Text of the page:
“[The oil industry] is for anything unless it becomes a serious threat to their market…but once we became a serious market, you saw oil’s attitude totally change,” Buis said. “We’re not some pie in the sky energy source, we’re for real.”

If ethanol is indeed “a serious market,” and “for real,” are subsidies even necessary for the industry to survive? That’s the $6 billion question.

That’s how much blenders receive each year for mixing the ethanol into the gasoline, because of a 45-cent per gallon blenders tax credit.

Steve Ellis, vice president of Taxpayers for Common Sense, a bipartisan budget watchdog group, said the ethanol industry does not need a handout because there’s already a federal mandate to use it.

“You can either subsidize [ethanol] or you can protect it or you can mandate that it be used. In this case we’re doing all three,” Ellis said.

What Ellis refers to is that aside from the 45-cent per gallon tax credit, there is a 54-cent tariff on imported ethanol, a federal effort to thwart the import of ethanol made from Brazilian sugarcane, which is cheaper to grow than corn and arguably more efficient to burn.

Finally, the White House has stated it wants 36 billion gallons of ethanol in the fuel mix by 2022.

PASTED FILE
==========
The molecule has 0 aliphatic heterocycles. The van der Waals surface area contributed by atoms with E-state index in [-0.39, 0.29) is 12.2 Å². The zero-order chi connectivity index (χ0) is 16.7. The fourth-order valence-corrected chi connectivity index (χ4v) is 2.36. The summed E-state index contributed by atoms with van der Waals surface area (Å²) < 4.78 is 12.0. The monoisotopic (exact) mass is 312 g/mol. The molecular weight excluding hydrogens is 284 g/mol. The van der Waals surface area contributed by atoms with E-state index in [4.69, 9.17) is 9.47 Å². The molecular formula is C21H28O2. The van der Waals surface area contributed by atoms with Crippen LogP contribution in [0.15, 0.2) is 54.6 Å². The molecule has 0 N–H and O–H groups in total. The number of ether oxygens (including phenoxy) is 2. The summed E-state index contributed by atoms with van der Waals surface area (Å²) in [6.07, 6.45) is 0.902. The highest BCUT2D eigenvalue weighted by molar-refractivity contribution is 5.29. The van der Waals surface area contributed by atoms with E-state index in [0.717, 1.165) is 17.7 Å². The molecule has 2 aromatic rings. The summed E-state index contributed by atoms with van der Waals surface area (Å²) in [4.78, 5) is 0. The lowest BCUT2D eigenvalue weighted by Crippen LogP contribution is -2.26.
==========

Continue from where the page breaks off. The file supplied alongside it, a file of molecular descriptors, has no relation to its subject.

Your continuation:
“If you stripped away the tax credit, it would have virtually no effect on how much ethanol we use,” Ellis said.

At this point we’re producing so much ethanol — a record 350 million gallons last year – the industry is exporting it, he said.

One long-time Washington energy analyst who spoke on the condition of anonymity said ethanol can actually thrive without a subsidy. “They don’t need a federal handout; they’re going fine now,” he said.

Ethanol subsidies were created in the 1980s and 1990s when agricultural prices were depressed. The subsidy was created to help farmers, “and buy votes in the Midwest swing states,” he said. Now the price of corn has gone up three times of what it was when the subsidy was first instituted.

As for the federal mandate that drives the demand for ethanol, the analyst said, “The mandate really exists to help corn farmers, despite the malarkey that it exists to help the environment. It does not help the environment at all. It exists to buy votes in the farm states.”